Public Diplomacy in the Fight against Radical Islam – Jerusalem Summit
APublic Diplomacy in the Fight against Radical Islam – Jerusalem Summi
In addition to this rampant gender apartheid that prevails throughout most Muslim society, there is an additional variant of pernicious and pervasive persecution – on the basis of faith and creed. This discrimination against nearly all non-Muslim faiths is nothing less than what can – and must – be termed creed apartheid.
The fate of Christians under Palestinian administration has not been reassuring either. According to CAMERA ( Committee for Accuracy in Public Diplomacy in the Fight against Radical Islam – Jerusalem Summit
Middle East Reporting in America), the Christian population declined 29 percent in the West Bank and 20 percent in the Gaza Strip from 1997 to 2002. (Interestingly enough, in the period 1995–2003, Israel’s Arab Christian population grew 14.1 percent.)
Indeed, under the Palestinian regime, Christians also have to face policies of discrimination and intimidation, which are reducing the Christian population at an alarming rate and obliterating signs and symbols of Judeo-Christian heritage in the Holy Land . Documented research on the persecution of Christians by the Palestinian Authority includes social and economic discrimination; boycott and extortion of Christian businesses; violations of real property rights; crimes against Christian women; incitement by Palestinian Authority against Christians; and failure of the Palestinian security forces to protect Christians.
South African Charge of Israeli Apartheid Rings Hollow … Apr 5, 2011
I am critical of Bishop Tutu’s call for boycotts against apartheid Israel, because it is a totally false charge. Israel is the only nation in the Middle East that does not practice any form of apartheid: Jordan prohibits Jews from becoming citizens or owning land; Saudi Arabia practices gender apartheid; all Muslim countries engage in sexual orientation apartheid; Hamas is notorious for its anti-Christian apartheid; and the Palestinian Authority has said that “no Jew” will ever be allowed to live in a Palestinian state. Israel, on the other hand, is a racially diverse country in which Arabs serve in the Knesset, on the Supreme Court, on university faculties and even in the Cabinet. The court that recently convicted Israel’s former president of rape included an Arab judge. Nothing like this ever happened in apartheid South Africa.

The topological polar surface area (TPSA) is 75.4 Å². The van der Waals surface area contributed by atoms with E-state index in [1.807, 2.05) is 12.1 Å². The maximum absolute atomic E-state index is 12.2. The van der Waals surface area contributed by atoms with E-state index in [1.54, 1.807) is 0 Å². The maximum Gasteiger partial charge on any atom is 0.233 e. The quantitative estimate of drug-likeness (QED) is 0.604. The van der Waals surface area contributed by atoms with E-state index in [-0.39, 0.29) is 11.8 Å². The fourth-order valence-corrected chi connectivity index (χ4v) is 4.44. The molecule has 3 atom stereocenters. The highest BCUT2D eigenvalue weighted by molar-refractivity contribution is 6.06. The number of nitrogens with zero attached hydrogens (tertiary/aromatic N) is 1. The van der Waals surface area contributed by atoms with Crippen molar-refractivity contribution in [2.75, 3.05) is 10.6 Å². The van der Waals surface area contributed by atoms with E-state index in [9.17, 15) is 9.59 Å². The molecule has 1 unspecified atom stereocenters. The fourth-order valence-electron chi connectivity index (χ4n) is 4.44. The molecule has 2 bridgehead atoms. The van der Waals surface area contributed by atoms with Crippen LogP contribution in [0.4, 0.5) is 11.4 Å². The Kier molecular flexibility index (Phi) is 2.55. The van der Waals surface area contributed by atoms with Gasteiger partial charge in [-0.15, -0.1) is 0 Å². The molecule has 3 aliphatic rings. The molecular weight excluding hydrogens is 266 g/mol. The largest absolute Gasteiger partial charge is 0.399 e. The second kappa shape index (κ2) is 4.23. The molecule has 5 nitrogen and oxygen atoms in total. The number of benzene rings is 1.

Indeed, Tutu’s South Africa, remains a far more segregated country today than Israel. Poor blacks live in segregated temporary settlements, and de facto apartheid can be seen throughout South Africa.
April 28, 2009 Who is the Apartheid state?
Palestinian gets death sentence for selling land to Jews A Palestinian military court has sentenced a man to death by hanging for selling land to an Israeli company. Land sales are considered treason by the Palestinians because of their long-running dispute with the Israelis, however the sentence is unlikely to be implemented. Palestinian President Mahmoud Abbas routinely withholds the required approval for executions. Several others are on death row as suspected informants for Israel. The sentence was handed down Tuesday in a military court in the West Bank city of Hebron after two days of closed-door hearings.
PA: Death penalty for those who sell land to Jews By KHALED ABU TOAMEH
Apr 1, 2009 23:24 | Updated Apr 2, 2009 14:09
Palestinian Authority, Jerusalem, Salaam Fayad The Palestinian Authority has issued yet another warning to Palestinians against selling their homes or properties to Jews, saying those who violate the order would be accused of “high treason” – a charge that carries the death penalty. The latest warning was issued on Wednesday by the Chief [Islamic] Judge of the Palestinian Authority, Sheikh Tayseer Rajab Tamimi, who reminded the Palestinians of an existing fatwa [religious decree] than bans them from selling property to Jews.
Article: PA: Death penalty for those who sell land to Jews 51. Nothing in South African apartheid came close to this racism. Where is the UN Human Rights Commission? Rhetorical question. They probably wrote it.
The United Nations Should Not Recognize an Apartheid, Judenrein, Islamic Palestine
September 21, 2011
The new Palestine will have the very “law of return” that it demands that Israel should give up. All Palestinians, no matter where they live and regardless of whether they have ever set foot in Palestine, will be welcome to the new state, while a Jew whose family has lived in Hebron for thousands of years will be excluded.
To summarize, the new Palestinian state will be a genuine apartheid state. It will practice religious and ethnic discrimination, it will have one official religion and it will base its laws on the precepts of one religion. Imagine what the status of gays will be under Sharia law!..
IDF Confronts Terrorism, Islamic Jihad in Israel As Abbas Declares
Palestine At UN
[Sep. 23, 2011]
The PLO’s ambassador wants an Apartheid Palestine. No Jews or Christians, a state based on Islamic Sharia law.
Arab League and PA are Real Apartheid Entities
Mar 11, 2010
Countering Israel Apartheid Week folly
In 1948, the Arab League of Nations applied the Apartheid model to Palestine, and declared that Jews must be denied rights as citizens of Israel, while declaring a total state of war to eradicate the new Jewish entity, a war that continues today.
In 1948, at the directive of the Arab League of Nations, Jordan devastated the vestiges of Jewish life from Judea and Samaria, and burned all synagogues in the Jewish Quarter of Jerusalem.